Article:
"When the express terms of a statute give us one answer and extratextual considerations suggest another, it's no contest[.] ... Only the written word is the law, and all persons are entitled to its benefit."  The great Justice Scalia could have written these words, himself, as a rebuke to leftist higgledy-piggledy manipulation of the law.  Instead, Gorsuch steals the language from his mentor, thrashes it in a wood chipper, and reconstructs its meaning to argue that Congress wrote Title VII of the Civil Rights Act of 1964 not to protect women from discrimination in the workplace, but rather to protect a small group of American transsexuals during a decade when "free love" hippies weren't exactly digging the whole gay scene.  Sixty years ago, "sexual orientation" and "gender identity" would have been as foreign to most people as the concepts of "assigned birth sex" and "sexual reassignment" surgery.  Still, Gorsuch stared deeply at the old text, and, with respectful adherence to Congress's intent and the plain meaning of the words before him, he rewrote the meaning of the statute in order to align with his personal beliefs, desires, and dreams.  Gorsuch has managed to distort Scalia's sober, textual analysis so completely that the liberals on the bench are all screaming, "See, we're all textualists now!"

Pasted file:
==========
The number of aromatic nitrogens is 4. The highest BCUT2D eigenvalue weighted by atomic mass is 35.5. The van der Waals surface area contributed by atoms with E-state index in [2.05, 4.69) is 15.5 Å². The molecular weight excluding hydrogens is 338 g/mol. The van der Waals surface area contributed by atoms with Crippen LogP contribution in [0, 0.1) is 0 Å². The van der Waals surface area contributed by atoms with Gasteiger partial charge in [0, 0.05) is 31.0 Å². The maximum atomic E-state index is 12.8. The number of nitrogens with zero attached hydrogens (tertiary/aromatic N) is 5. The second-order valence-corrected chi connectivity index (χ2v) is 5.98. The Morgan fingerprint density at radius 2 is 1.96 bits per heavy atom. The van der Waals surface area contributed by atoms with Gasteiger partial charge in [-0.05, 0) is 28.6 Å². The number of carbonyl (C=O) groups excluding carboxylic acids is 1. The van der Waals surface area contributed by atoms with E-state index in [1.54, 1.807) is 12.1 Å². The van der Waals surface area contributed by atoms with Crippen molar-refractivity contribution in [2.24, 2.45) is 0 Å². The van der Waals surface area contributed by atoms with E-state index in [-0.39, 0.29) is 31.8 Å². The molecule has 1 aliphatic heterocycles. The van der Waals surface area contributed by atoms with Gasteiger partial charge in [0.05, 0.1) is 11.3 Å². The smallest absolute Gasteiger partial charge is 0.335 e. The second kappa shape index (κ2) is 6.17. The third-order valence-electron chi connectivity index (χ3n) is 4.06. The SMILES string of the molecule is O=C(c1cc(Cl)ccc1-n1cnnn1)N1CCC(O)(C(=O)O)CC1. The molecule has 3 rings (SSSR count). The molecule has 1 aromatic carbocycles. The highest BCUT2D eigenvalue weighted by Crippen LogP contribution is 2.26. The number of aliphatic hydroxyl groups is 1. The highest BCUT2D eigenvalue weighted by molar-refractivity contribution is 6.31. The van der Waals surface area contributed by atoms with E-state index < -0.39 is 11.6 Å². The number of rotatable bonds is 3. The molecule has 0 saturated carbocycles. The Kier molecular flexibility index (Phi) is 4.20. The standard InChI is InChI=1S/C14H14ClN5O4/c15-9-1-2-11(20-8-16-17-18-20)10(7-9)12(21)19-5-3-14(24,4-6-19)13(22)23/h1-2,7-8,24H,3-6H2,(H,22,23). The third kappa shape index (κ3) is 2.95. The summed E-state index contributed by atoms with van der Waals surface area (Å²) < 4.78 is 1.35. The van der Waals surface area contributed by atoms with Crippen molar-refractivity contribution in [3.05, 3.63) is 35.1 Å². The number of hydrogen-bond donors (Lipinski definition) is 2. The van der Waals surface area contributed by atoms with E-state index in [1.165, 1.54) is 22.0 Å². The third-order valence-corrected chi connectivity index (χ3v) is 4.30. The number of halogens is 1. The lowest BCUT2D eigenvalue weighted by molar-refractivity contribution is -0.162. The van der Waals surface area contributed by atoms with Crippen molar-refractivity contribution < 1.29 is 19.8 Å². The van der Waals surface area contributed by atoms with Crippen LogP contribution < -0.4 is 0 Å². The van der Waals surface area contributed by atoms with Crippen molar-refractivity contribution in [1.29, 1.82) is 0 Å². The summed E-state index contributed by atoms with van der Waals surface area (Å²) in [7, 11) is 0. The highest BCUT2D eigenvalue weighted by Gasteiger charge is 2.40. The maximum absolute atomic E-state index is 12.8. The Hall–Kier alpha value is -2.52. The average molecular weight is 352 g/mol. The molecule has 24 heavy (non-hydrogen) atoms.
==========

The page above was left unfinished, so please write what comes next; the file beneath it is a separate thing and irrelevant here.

When even our "originalist" judges are so hostile to the historical record and imaginative and fanciful with their assault on truth, is there any hope for ever achieving a Supreme Court that can constrain itself within the bounds of Article III without constantly stealing powers from the Legislative and Executive Branches far beyond its purview?  Of course not!  The priestly oligarchs rewriting language for everyone else have already dispensed with any distinction between "man" and "woman"; why would they quibble with the managerial nuances between "judge" and "legislator"?  All Gorsuch has done with Bostock is proven that, regardless of his pedigree and education, he still can't read.  

Shouldn't that end up being the only test we care about when selecting judges in the future?  There's nothing in the Constitution requiring that the justices have law degrees or even formal schooling.  The Court is charged with applying the law to cases and controversies within its jurisdiction and nothing more.  Its members need not be giants of jurisprudential philosophy, cerebral academics, or lawyers of any kind.  I'm convinced that the job of applying the law as written with self-restraint must be so difficult for anybody with a celebrated education that only ordinary people far away from the corrupting influences of the universities and the courts are capable of performing the rote constitutional duties of the Judicial Branch without meandering toward the intoxicating temptation of ruling like an unconstrained king.  

Read the statute.  Read the facts of the case.  Apply the statutory law to the facts of the case.  Repeat.  Somewhere between high school education and Ivy League pre-eminence, this task becomes too challenging and strenuous to perform.  The "best and brightest" can't be trusted to administer justice when they can't be bothered to understand the words before their eyes.  Perhaps the only way to save the Court from itself is to stop filling it with people who "know so much that isn't so."